Climate-change anxiety breathes new life into nuclear power, and shifts
Plus, the Canadian forces Ombudsmen says our snipers were not mistreated
TORONTO, April 26 /CNW/ - Back when they took power early last year, the
fit between Harper's Conservatives and nuclear power looked awkward at best.
After all, federally owned Atomic Energy Canada Ltd., founded in 1952 and
still soaking up hundreds of millions in taxpayer support, looks suspiciously
like the sort of Liberal-style industrial policy tool the true-blue Harperites
were supposed to loathe. And back then, Harper was an avowed climate-change
skeptic. If he didn't believe in the problem, why buy into a supposed
How things have changed. With the Harper government's climate change plan
due out this week nuclear power is back on the agenda. The Tories aren't
likely to make it a centerpiece of their announcement, but behind the scenes,
it's taken a central role in their energy and environmental strategy. Harper
himself has touted nuclear power on the international stage, and his natural
resources minister has said flatly: "From purely an environmental perspective,
for no other reason, you have to consider nuclear."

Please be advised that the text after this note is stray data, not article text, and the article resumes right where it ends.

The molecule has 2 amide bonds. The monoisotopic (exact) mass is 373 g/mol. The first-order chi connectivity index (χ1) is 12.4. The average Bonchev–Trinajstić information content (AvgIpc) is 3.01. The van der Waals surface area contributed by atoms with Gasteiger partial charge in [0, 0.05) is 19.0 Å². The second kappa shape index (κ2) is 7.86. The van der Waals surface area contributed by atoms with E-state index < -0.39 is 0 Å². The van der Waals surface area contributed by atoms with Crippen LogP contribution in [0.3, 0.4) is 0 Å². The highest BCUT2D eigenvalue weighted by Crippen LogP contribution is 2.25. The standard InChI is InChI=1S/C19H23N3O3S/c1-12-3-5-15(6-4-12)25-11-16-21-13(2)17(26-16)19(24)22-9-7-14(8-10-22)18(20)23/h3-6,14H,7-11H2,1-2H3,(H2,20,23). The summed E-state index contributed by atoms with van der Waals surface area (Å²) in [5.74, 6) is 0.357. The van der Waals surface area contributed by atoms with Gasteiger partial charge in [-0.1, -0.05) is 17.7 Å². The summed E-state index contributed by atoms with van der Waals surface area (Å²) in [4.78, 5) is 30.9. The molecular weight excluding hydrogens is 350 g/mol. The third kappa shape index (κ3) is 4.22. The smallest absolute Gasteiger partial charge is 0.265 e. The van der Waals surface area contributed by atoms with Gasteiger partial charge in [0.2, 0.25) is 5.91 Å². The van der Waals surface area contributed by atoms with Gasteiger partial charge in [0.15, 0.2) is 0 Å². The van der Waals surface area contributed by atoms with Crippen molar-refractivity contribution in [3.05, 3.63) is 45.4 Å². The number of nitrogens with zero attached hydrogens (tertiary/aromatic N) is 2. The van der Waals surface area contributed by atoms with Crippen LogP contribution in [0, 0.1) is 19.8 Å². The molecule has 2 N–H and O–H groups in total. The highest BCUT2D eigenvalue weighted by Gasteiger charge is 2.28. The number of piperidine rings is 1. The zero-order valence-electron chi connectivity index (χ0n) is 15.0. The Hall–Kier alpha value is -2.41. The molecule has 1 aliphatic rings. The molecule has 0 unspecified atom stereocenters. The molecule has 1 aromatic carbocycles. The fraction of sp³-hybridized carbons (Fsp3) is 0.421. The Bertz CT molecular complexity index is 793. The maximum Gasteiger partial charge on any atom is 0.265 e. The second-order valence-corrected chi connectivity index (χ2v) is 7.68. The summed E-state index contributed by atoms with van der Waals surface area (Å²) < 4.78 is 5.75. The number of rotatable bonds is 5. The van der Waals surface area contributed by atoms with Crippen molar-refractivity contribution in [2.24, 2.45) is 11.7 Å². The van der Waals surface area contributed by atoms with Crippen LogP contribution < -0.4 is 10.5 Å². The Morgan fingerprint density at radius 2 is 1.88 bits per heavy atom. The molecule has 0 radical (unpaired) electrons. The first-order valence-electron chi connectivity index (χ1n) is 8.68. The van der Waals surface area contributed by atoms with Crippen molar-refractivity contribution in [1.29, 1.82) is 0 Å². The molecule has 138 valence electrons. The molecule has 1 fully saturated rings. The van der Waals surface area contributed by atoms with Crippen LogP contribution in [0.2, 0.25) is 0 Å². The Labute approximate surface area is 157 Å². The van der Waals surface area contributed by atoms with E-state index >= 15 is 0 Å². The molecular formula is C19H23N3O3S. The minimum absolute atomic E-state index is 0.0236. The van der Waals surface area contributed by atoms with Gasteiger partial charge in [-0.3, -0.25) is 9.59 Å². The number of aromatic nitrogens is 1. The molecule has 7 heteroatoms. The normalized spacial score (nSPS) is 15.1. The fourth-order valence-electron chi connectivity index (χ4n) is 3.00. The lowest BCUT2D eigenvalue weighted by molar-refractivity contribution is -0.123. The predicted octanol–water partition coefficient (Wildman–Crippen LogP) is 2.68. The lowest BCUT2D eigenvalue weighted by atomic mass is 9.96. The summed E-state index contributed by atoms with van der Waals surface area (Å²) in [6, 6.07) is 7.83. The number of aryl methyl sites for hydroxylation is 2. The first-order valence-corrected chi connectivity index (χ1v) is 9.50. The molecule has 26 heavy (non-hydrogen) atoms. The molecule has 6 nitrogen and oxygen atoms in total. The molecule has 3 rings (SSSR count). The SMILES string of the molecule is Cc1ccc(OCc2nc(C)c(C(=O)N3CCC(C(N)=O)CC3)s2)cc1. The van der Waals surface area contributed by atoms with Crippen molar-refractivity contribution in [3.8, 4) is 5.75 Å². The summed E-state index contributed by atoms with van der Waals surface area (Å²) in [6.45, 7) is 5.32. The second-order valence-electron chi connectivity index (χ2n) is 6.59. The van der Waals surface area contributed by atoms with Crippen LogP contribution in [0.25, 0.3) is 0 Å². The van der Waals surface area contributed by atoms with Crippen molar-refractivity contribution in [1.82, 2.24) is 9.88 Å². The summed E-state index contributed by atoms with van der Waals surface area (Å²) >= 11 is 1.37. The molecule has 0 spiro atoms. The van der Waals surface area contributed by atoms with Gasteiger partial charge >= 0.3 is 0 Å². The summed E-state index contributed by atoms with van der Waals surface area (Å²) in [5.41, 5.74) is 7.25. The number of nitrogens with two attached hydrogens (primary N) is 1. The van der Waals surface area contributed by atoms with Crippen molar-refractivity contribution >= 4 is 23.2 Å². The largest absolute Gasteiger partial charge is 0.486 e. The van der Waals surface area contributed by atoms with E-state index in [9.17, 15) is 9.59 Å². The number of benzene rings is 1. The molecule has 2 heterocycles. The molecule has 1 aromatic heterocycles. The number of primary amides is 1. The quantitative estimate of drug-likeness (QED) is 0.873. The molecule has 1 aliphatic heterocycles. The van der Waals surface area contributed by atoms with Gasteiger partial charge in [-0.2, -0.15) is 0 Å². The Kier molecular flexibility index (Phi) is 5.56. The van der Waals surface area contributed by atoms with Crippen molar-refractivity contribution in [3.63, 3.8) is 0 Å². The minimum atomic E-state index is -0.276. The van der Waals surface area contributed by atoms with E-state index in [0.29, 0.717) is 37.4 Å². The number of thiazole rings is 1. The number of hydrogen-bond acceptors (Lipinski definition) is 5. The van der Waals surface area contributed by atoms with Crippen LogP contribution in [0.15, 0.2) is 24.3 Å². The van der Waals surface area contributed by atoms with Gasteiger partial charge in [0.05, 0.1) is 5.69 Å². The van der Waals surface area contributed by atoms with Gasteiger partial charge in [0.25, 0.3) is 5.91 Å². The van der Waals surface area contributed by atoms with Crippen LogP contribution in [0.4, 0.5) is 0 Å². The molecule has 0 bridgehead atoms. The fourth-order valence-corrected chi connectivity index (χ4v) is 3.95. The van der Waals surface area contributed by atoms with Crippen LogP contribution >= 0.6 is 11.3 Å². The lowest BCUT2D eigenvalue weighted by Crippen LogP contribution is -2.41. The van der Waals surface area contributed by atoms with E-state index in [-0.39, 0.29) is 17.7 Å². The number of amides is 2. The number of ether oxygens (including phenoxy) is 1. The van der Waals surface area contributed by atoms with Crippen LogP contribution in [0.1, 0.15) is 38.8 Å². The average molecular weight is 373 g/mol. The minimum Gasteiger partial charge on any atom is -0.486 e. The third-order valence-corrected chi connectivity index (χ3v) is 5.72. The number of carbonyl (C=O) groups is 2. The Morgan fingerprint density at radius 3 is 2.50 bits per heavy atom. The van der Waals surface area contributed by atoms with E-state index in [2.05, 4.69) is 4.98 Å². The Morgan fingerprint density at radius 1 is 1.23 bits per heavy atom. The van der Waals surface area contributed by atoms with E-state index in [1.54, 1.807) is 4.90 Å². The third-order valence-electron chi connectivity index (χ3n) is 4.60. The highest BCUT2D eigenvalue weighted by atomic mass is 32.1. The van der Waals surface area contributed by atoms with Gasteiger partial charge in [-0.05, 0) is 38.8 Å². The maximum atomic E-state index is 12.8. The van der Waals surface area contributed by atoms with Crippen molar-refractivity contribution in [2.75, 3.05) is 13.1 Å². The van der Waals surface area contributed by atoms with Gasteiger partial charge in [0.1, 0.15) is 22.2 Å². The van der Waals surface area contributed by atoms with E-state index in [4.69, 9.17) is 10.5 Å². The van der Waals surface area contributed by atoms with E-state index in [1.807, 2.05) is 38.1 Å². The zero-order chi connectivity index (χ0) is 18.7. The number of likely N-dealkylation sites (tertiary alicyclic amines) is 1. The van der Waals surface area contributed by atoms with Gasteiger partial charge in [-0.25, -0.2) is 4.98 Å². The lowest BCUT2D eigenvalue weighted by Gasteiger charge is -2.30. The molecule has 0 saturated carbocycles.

Plenty is happening relatively quickly on the Canadian nuclear front.
Find out more in this week's Maclean's.
A few good men, but no vindication
In 2002 a team of Canadian army snipers marched up and down the infamous
Shahikot Valley for nine days and nine nights, hunting al-Qaeda fighters and
destroying enemy hideouts - resetting the bar of their elite profession. Yet
within days their heroics were forgotten, overshadowed by allegations that two
of the snipers sliced a finger off an enemy corpse. After a 10 month probe, it
was determined there wasn't enough evidence to lay criminal charges. But the
damage was done and three snipers were on their way out of the army, convinced
that the Forces had hung them out to dry.
For almost three years now, that question - "did the military mistreat
its decorated snipers?" - has been at the centre of yet another investigation,
this one by Yves Côté, the Canadian forces Ombudsmen. Thirty months and 147
witnesses later, he now has an answer: the snipers were not abandoned.
According to his final report, obtained by Maclean's, "The snipers, as a
group, were treated fairly by the Canadian Forces before, during and after
their service in Afghanistan." The report will not sit well with some, writes
Maclean's senior writer, Michael Friscolanti.
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